- University of Massachusetts Boston
- https://www.sunclipse.org
- Joined 30 May 2014

- In three very recent papers, (an initial paper by Morishima and Futamase, and two subsequent papers by Morishima, Futamase, and Shimizu), it has been argued that the observed experimental anomaly in the anomalous magnetic moment of the muon might be explained using general relativity. It is my melancholy duty to report that these articles are fundamentally flawed in that they fail to correctly implement the Einstein equivalence principle of general relativity. Insofar as one accepts the underlying logic behind these calculations (and so rejects general relativity) the claimed effect due to the Earth's gravity will be swamped by the effect due to Sun (by a factor of fifteen), and by the effect due to the Galaxy (by a factor of two thousand). In contrast, insofar as one accepts general relativity, then the claimed effect will be suppressed by an extra factor of [(size of laboratory)/(radius of Earth)]^2. Either way, the claimed effect is not compatible with explaining the observed experimental anomaly in the anomalous magnetic moment of the muon.
- Identifying the property of the world that enforces the Born rule is a longstanding problem in physics. We prove that in any physical theory that assigns probabilities to the outcomes of ideal measurements, the maximal set of probability assignments for each graph of exclusivity is the one that satisfies the Born rule. Therefore, the agreement between quantum theory and experiments follows from a one-to-one correspondence between the logical possibilities and the physical possibilities and, in particular, implies that the outcomes of quantum measurements are not constrained by any physical reason.
- Jan 18 2018 quant-ph arXiv:1801.05798v2There is an ongoing search for intuitive postulates of quantum theory from which its Hilbert space structure can be derived. The main contribution of this paper is the introduction of two postulates inspired by categorical logical notions from effectus theory, a framework in some ways similar to generalised probabilistic theories, but eschewing the familiar notions of real numbers and probabilities, which allows the description of more general theories. The postulates state the existence of certain physical filters that associate to each effect the subspace where it holds true. We show that when considering an operational probabilistic setting these relatively weak postulates lead to a spectral theorem and a duality between pure states and effects: each effect can be written as a probabilistic combination of perfectly distinguishable sharp effects in a unique way. In such a weak theory it is therefore already possible to define thermodynamic quantities like entropy. For these results we don't need any assumptions on the existence of pure states, or of sufficiently many reversible dynamics or even the existence of an invariant state. We finish the reconstruction of quantum theory by requiring three additional postulates: continuous symmetry, preservation of purity, and observability of energy.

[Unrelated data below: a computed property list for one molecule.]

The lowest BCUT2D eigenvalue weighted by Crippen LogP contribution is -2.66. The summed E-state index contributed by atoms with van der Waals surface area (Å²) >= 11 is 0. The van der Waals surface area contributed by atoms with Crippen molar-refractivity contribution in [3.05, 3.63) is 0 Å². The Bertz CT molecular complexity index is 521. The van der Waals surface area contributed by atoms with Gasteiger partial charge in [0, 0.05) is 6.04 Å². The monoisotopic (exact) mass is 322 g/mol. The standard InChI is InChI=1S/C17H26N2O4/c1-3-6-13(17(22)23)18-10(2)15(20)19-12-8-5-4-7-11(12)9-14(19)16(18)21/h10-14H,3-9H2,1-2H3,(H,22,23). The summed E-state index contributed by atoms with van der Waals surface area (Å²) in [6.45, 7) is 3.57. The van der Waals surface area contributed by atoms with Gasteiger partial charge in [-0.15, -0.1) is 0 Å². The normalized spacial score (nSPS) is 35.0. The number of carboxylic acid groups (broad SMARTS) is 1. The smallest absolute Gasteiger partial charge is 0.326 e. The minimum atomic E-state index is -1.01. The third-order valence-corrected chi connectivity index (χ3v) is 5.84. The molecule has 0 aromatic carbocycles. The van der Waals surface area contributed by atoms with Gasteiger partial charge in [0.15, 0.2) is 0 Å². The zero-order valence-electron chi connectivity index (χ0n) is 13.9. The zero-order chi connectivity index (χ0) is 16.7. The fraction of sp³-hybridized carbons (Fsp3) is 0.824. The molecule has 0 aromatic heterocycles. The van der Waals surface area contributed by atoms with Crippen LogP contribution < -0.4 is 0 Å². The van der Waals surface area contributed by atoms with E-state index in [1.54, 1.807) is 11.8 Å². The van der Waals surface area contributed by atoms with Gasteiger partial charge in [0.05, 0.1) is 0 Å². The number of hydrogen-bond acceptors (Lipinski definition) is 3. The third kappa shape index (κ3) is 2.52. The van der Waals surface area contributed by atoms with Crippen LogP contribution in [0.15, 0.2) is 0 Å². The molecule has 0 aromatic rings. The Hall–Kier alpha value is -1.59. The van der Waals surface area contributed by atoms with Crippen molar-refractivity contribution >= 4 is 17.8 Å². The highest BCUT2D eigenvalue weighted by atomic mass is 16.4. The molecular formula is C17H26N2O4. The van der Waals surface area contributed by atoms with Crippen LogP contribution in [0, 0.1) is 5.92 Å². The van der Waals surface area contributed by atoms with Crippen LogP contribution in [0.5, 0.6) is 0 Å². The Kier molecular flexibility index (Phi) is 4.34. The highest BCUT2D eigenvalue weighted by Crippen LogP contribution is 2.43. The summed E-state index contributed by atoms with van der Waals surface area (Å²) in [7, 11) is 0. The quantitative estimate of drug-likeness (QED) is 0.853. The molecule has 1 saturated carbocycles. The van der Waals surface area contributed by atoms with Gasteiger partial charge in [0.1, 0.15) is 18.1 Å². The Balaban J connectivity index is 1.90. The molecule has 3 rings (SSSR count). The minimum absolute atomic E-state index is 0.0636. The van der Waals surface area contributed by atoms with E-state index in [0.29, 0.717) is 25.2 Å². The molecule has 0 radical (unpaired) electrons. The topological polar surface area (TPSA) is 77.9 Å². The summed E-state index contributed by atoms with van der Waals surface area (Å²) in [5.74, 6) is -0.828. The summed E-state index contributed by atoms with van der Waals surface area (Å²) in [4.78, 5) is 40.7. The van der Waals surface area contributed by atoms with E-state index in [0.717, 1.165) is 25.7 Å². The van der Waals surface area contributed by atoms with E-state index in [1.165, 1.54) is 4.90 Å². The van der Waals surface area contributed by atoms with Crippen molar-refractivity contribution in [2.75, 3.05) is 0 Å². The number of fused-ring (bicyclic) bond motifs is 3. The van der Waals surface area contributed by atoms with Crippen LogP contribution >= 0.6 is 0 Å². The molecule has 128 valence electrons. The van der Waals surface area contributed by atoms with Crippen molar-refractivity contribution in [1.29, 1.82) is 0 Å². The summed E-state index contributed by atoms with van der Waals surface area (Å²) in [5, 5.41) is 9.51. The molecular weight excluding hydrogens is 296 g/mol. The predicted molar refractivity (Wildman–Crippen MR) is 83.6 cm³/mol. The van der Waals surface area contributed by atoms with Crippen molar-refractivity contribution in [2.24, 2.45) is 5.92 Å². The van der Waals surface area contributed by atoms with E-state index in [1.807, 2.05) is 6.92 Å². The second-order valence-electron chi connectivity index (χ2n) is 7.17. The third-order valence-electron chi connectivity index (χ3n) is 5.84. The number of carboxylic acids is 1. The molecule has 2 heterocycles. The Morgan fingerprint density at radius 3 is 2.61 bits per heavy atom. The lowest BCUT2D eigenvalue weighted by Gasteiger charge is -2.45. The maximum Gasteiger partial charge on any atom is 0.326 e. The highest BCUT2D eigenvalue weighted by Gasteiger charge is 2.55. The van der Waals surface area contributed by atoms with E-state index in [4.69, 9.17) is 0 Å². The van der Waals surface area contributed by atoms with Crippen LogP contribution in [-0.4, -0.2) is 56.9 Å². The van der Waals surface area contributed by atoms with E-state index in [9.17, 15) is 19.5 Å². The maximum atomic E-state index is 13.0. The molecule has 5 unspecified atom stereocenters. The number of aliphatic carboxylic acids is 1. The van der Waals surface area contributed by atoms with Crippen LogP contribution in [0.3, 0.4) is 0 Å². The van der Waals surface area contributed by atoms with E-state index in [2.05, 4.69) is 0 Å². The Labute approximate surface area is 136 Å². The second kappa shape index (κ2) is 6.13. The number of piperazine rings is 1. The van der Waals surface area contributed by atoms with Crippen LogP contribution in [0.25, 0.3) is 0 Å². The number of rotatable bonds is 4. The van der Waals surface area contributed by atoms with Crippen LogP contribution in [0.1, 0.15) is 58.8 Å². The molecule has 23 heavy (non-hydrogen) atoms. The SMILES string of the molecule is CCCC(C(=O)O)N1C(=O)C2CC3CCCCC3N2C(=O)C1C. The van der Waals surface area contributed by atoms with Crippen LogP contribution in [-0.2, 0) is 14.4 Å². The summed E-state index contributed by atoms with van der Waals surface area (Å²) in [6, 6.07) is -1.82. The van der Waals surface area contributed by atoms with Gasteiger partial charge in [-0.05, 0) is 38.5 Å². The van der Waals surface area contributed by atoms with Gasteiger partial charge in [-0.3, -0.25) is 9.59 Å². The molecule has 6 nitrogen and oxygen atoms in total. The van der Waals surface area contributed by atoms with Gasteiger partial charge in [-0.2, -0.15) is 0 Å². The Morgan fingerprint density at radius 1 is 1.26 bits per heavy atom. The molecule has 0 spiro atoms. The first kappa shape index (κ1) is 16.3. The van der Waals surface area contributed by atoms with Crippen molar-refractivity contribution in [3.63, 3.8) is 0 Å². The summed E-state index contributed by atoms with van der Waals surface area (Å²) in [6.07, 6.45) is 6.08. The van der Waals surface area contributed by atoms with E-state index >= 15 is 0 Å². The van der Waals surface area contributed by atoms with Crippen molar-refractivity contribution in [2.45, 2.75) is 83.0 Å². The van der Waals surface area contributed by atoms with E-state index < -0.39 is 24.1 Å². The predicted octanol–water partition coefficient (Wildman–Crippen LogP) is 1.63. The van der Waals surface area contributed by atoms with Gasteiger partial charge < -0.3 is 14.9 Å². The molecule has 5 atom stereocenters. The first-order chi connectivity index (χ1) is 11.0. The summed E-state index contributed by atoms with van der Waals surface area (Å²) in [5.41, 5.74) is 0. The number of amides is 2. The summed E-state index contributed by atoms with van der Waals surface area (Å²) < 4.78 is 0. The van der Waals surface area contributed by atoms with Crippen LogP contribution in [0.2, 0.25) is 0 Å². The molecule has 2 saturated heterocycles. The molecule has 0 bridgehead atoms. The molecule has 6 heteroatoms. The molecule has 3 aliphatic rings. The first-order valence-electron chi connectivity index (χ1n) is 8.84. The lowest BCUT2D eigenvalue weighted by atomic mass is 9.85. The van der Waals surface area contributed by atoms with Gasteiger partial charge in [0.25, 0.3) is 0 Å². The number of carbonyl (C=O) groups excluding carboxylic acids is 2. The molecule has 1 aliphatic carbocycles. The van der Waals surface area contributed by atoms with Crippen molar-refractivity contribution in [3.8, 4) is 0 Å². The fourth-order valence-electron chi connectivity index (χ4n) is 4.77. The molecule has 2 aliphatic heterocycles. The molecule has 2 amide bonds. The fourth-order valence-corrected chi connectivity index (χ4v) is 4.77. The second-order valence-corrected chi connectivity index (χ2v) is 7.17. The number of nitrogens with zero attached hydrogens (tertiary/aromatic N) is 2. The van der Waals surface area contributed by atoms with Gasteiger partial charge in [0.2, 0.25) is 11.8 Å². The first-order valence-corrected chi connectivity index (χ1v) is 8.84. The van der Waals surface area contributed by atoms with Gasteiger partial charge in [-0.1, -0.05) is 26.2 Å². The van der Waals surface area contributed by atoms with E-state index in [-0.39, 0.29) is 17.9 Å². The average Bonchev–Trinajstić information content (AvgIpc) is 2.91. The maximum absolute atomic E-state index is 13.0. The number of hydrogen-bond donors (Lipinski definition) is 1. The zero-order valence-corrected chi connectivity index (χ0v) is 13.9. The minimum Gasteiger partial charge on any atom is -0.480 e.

- Jan 16 2018 quant-ph arXiv:1801.04795v1Permutational Quantum Computing (Jordan, 2009) is a natural quantum computational model that was conjectured to capture non-classical aspects of quantum computation. Contrary to the previous conjecture, we find a classical algorithm that efficiently approximates output distributions of the model up to polynomially small additive precision. We extend this algorithm to show that a large class of important quantum circuits - the Quantum Schur Sampling circuits - can be also efficiently simulated classically. The algorithm can be used to efficiently estimate non-trivial elements of irreducible representation matrices of the symmetric group on $n$ elements and might be also used to approximate transition amplitudes of the Ponzano-Regge model.
- Most works on adversarial examples for deep-learning based image classifiers use noise that, while small, covers the entire image. We explore the case where the noise is allowed to be visible but confined to a small, localized patch of the image, without covering any of the main object(s) in the image. We show that it is possible to generate localized adversarial noises that cover only 2% of the pixels in the image, none of them over the main object, and that are transferable across images and locations, and successfully fool a state-of-the-art Inception v3 model with very high success rates.